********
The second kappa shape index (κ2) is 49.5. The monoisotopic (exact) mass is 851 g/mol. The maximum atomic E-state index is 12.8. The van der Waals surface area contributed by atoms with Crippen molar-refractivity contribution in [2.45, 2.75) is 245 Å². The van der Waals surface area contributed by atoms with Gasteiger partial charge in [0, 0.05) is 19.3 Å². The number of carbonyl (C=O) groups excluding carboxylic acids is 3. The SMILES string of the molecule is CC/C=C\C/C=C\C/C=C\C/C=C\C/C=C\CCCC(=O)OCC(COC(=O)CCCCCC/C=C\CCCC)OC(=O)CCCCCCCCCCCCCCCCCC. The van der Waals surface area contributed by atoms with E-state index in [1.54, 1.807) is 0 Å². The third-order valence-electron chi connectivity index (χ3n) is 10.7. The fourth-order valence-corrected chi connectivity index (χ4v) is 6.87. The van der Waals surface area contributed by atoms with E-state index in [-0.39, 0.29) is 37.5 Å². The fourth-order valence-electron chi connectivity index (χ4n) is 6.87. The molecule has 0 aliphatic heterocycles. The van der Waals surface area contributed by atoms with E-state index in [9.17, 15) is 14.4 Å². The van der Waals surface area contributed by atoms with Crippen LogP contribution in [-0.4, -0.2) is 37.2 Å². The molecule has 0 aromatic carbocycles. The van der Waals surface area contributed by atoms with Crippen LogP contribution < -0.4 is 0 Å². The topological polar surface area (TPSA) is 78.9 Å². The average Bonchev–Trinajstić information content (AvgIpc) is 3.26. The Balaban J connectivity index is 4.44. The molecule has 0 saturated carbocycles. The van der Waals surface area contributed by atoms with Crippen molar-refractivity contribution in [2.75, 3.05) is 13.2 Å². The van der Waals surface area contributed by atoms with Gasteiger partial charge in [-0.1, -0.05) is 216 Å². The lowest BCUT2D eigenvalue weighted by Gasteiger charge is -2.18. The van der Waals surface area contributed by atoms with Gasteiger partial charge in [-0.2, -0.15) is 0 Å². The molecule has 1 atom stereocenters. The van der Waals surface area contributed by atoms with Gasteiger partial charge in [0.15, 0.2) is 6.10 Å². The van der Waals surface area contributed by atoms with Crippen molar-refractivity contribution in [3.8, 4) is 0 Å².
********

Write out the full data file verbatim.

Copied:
The second kappa shape index (κ2) is 49.5. The monoisotopic (exact) mass is 851 g/mol. The maximum atomic E-state index is 12.8. The van der Waals surface area contributed by atoms with Crippen molar-refractivity contribution in [2.45, 2.75) is 245 Å². The van der Waals surface area contributed by atoms with Gasteiger partial charge in [0, 0.05) is 19.3 Å². The number of carbonyl (C=O) groups excluding carboxylic acids is 3. The SMILES string of the molecule is CC/C=C\C/C=C\C/C=C\C/C=C\C/C=C\CCCC(=O)OCC(COC(=O)CCCCCC/C=C\CCCC)OC(=O)CCCCCCCCCCCCCCCCCC. The van der Waals surface area contributed by atoms with E-state index in [1.54, 1.807) is 0 Å². The third-order valence-electron chi connectivity index (χ3n) is 10.7. The fourth-order valence-corrected chi connectivity index (χ4v) is 6.87. The van der Waals surface area contributed by atoms with E-state index in [-0.39, 0.29) is 37.5 Å². The fourth-order valence-electron chi connectivity index (χ4n) is 6.87. The molecule has 0 aliphatic heterocycles. The van der Waals surface area contributed by atoms with E-state index in [9.17, 15) is 14.4 Å². The van der Waals surface area contributed by atoms with Crippen LogP contribution in [-0.4, -0.2) is 37.2 Å². The molecule has 0 aromatic carbocycles. The van der Waals surface area contributed by atoms with Crippen LogP contribution < -0.4 is 0 Å². The topological polar surface area (TPSA) is 78.9 Å². The average Bonchev–Trinajstić information content (AvgIpc) is 3.26. The Balaban J connectivity index is 4.44. The molecule has 0 saturated carbocycles. The van der Waals surface area contributed by atoms with Crippen molar-refractivity contribution in [2.75, 3.05) is 13.2 Å². The van der Waals surface area contributed by atoms with Gasteiger partial charge in [-0.1, -0.05) is 216 Å². The lowest BCUT2D eigenvalue weighted by Gasteiger charge is -2.18. The van der Waals surface area contributed by atoms with Gasteiger partial charge in [-0.2, -0.15) is 0 Å². The molecule has 1 atom stereocenters. The van der Waals surface area contributed by atoms with Gasteiger partial charge in [0.15, 0.2) is 6.10 Å². The van der Waals surface area contributed by atoms with Crippen molar-refractivity contribution in [3.8, 4) is 0 Å².